Friday, 15 February 2008

Going the distance

I realised this week that many of my Christian friends and acquaintances come from wonderful, stable, devotedly Christian families. Some of these are truly dynastic – generation after generation in full time Christian ministry at home or overseas, in Christian publishing or other Christian companies, in extensive part-time service to the church. Mothers, fathers, siblings, uncles, aunts, grandparents, cousins...The sense of security my friends have from this is almost palpable. It’s lovely, but it makes those of us who don’t have this background feel, at times, quite inadequate.

Yet, though undoubtedly helpful in encouraging a journey towards faith, our birth circumstances do not dictate our commitment. God has no grandchildren. All of these people have had to find their own way to faith. Their families have been of enormous help to them, yet there are also many devoted Christian families whose children have found their own way in life without God, and are treading paths which seem to take them further and further away from a life with Jesus.

So it does not do to be envious of those whose life circumstances seem ideal. Life is a daily decision to follow Jesus, of love in action, not resting in the family nest. Many years ago I was a volunteer missionary in Africa, working in a poor village school. Trying to live out my life as best I could for Jesus. At the end of our time there, the girl I worked with announced her intention of joining the rat race in London and, she hoped, making a lot of money. “I’ve done my bit,” she announced proudly, “I don’t need to do any more.”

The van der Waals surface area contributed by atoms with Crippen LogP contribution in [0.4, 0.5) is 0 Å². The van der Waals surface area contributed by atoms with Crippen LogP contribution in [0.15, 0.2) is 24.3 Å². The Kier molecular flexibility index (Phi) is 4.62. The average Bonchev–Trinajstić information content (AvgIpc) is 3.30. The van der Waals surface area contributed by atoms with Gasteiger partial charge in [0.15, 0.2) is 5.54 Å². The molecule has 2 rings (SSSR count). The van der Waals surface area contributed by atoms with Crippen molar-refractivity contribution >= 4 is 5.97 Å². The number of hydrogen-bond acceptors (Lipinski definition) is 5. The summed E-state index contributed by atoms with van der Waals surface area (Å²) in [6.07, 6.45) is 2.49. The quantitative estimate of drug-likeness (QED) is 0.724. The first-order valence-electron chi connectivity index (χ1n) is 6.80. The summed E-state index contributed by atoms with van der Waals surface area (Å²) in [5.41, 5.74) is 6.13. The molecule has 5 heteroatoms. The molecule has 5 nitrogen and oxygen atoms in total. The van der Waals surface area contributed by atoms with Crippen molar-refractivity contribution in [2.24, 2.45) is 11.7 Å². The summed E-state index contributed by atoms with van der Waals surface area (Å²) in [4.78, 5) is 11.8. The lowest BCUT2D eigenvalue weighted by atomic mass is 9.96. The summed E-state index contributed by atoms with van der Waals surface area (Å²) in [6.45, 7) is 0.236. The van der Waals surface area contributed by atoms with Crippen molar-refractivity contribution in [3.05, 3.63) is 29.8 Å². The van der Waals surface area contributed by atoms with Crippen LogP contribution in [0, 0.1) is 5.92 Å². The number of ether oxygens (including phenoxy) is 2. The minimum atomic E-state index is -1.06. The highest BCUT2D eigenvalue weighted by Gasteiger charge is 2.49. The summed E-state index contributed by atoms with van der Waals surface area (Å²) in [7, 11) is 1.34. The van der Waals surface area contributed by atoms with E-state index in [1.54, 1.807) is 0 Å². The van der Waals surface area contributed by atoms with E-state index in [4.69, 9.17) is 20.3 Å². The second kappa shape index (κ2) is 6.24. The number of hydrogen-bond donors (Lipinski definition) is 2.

I was saddened for her. The rat race is not the race we are running when we follow after Jesus. We’ve never ‘done our bit’. As Paul says near the end of his life, in 2 Timothy 4: 7: “I have fought the good fight, I have finished the race, I have kept the faith.” The race of life cannot be abandoned mid-way. We might – indeed, we must - take rest and refreshment along the way, but we have to keep our goal in sight. It’s as if we are running for the prize of eternal life at the same time as we are running with a leader – Jesus. In training.

I want to keep that vision fresh. And I can only do that by keeping my eyes firmly fixed on Jesus: not by looking back at my own history or around at my friends’ privileged backgrounds. I hope that when my friends look at me, they see me gazing forward – at the only One who is worth looking at.

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